On Monday, soybean futures’ prices in the Chicago Board of Trade had jumped to a fresh six-year peak as more than 100 grains cargo ships had been delayed by an Argentine port workers’ strike over wages, while a relatively drier plantation season in South America had added to further strains on harvesting.
Nonetheless, wheat and corn futures’ prices in the Chicago Board of Trade had been little-changed despite a havoc-scale backing from a sheer impasse in Argentine soybean exports.
Chicago soybean futures hit six-year peak
In point of fact, in context of a potential gridlock on trade over an unresolved post-Brexit settlement deal, Chicago grain futures’ market opened the day sharply lower, while the narratives were compounded further following reveal of a new strain of pandemic contagion, which in according to British experts, could be 70 per cent more infectious.
Nonetheless, following reveal of a media headline that the Argentine port workers, who took stance over the picketing line later last week, had extended their wage strike on Monday, eventually delaying a loading of more than 100 grain cargoes, Chicago soybean futures’ rushed on to a fresh six-year peak in the midday trading, outweighing concerns on frets over a new strain of pandemic pathogen, though wheat and corn futures’ prices remained almost dithered as beforementioned.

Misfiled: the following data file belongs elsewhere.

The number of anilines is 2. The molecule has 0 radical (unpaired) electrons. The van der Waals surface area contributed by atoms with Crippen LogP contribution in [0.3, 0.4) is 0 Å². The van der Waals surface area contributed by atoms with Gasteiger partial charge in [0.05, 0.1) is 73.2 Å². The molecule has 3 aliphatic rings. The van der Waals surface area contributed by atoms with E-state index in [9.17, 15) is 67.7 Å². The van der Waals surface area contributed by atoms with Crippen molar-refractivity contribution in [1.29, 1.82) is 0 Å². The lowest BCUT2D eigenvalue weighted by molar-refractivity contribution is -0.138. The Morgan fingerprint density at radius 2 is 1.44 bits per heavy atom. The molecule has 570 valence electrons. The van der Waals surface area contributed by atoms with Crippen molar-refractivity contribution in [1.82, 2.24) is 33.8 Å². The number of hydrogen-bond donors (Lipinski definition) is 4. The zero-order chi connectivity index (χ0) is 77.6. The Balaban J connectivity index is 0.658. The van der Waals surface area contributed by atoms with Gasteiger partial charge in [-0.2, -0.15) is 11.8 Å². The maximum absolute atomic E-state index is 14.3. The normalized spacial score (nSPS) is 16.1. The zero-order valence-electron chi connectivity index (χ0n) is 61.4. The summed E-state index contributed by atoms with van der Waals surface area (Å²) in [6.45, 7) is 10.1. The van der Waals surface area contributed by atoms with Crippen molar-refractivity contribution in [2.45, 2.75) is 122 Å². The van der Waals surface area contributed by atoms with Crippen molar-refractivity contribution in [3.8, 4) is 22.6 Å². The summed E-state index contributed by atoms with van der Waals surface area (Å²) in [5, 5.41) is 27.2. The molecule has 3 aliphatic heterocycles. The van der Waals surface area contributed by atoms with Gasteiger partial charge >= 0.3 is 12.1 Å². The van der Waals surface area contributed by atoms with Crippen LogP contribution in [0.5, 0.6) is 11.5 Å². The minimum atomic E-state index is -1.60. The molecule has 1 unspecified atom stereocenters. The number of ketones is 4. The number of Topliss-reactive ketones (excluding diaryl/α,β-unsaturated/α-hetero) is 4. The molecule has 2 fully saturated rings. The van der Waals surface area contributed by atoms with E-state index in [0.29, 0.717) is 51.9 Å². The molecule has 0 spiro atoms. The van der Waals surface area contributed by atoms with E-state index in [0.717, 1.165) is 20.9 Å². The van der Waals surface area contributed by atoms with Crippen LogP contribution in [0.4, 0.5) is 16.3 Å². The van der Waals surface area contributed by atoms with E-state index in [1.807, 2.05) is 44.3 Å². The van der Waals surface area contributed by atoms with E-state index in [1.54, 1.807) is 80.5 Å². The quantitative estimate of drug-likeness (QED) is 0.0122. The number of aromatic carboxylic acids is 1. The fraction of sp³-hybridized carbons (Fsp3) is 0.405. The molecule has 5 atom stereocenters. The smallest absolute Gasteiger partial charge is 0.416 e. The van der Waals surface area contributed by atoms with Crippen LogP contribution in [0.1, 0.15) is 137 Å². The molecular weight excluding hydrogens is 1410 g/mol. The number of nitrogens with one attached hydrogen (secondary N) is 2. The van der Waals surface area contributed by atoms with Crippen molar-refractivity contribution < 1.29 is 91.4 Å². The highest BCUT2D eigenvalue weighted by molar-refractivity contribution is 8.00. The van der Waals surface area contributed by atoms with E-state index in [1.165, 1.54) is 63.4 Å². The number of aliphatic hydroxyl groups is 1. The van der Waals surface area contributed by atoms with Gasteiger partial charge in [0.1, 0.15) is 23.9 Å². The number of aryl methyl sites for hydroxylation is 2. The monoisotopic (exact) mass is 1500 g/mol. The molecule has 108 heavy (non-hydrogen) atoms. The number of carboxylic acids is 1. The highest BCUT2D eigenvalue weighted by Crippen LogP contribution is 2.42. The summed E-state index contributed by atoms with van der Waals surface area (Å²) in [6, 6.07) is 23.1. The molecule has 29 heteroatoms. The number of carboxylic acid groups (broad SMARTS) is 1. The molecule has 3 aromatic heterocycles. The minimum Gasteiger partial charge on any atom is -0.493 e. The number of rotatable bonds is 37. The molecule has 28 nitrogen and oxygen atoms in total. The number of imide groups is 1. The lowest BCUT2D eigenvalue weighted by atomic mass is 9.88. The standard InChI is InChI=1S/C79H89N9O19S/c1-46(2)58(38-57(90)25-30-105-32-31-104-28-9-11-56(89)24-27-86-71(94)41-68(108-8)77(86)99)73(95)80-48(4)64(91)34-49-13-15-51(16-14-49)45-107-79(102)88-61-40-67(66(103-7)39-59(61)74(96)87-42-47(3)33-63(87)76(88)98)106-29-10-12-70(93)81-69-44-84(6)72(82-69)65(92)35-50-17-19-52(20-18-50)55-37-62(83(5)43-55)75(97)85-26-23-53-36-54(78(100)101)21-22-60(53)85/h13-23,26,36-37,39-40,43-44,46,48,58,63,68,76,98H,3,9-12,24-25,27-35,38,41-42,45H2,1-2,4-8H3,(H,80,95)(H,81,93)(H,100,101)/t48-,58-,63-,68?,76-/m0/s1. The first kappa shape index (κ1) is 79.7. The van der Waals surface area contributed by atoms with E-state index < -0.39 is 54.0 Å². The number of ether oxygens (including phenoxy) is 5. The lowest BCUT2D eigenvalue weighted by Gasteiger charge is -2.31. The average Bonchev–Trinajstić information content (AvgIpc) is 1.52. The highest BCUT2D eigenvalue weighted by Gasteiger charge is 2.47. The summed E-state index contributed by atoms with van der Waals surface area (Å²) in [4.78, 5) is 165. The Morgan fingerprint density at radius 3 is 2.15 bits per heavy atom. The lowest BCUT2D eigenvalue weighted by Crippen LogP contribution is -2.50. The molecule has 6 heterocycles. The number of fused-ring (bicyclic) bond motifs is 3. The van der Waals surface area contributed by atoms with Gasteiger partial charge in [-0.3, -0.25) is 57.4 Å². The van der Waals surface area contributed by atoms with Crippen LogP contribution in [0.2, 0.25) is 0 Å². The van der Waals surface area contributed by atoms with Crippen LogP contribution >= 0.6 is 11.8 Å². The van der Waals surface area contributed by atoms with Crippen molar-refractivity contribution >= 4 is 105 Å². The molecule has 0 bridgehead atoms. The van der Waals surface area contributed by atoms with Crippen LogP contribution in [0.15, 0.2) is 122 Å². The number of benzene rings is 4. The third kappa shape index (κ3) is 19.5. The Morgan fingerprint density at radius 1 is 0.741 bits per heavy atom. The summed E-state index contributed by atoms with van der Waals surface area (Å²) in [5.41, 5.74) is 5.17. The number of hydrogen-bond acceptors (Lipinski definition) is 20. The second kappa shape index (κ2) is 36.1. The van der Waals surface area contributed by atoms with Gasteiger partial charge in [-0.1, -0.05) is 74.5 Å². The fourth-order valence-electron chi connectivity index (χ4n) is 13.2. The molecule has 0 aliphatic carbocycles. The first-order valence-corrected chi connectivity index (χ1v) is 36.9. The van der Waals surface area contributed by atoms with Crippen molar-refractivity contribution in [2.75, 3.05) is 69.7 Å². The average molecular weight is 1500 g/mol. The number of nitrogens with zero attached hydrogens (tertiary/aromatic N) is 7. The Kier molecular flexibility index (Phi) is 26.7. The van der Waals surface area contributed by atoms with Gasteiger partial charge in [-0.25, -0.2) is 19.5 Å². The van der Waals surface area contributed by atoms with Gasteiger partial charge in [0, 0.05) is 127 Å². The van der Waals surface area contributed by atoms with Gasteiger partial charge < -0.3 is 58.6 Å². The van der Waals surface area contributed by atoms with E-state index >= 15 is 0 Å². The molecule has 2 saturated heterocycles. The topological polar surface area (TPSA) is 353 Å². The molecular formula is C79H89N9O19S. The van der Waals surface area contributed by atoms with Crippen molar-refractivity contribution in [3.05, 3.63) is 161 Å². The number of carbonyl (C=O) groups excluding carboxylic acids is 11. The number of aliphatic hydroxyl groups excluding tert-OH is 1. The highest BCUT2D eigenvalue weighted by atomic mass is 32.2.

Adding further strains on to a potential disruption in soybean exports, investors’ concerns over a sharp decline in global soybean supplies next year, mostly due to a persistent dryness in Argentina which had troubled soybean plantation in South America this year, had ramped up soybean futures’ prices.
Citing statistics, most actively traded soybean futures’ prices in the Chicago Board of Trade added about 0.235 cents per bushel to $12.4750 per bushel (one bushel of Chicago soybean equals 27.21 kilograms) in the day’s market closure, while the futures’ prices hit a session high of $12.4875 per bushel in afternoon trading, marking up their highest level since the 27th of June, 2014.
Meanwhile, voicing a caustic caution on further rise in soybean futures’ prices over the coming weeks, a market analyst at the Price Futures Group, Jack Scoville said late in the day, “With the weather down in South America, Argentina and Brazil both, and the situation here, I think we’ve got some chances for some decent moves. (Demand) is still enough to keep us on a very tight ending stocks scenario”.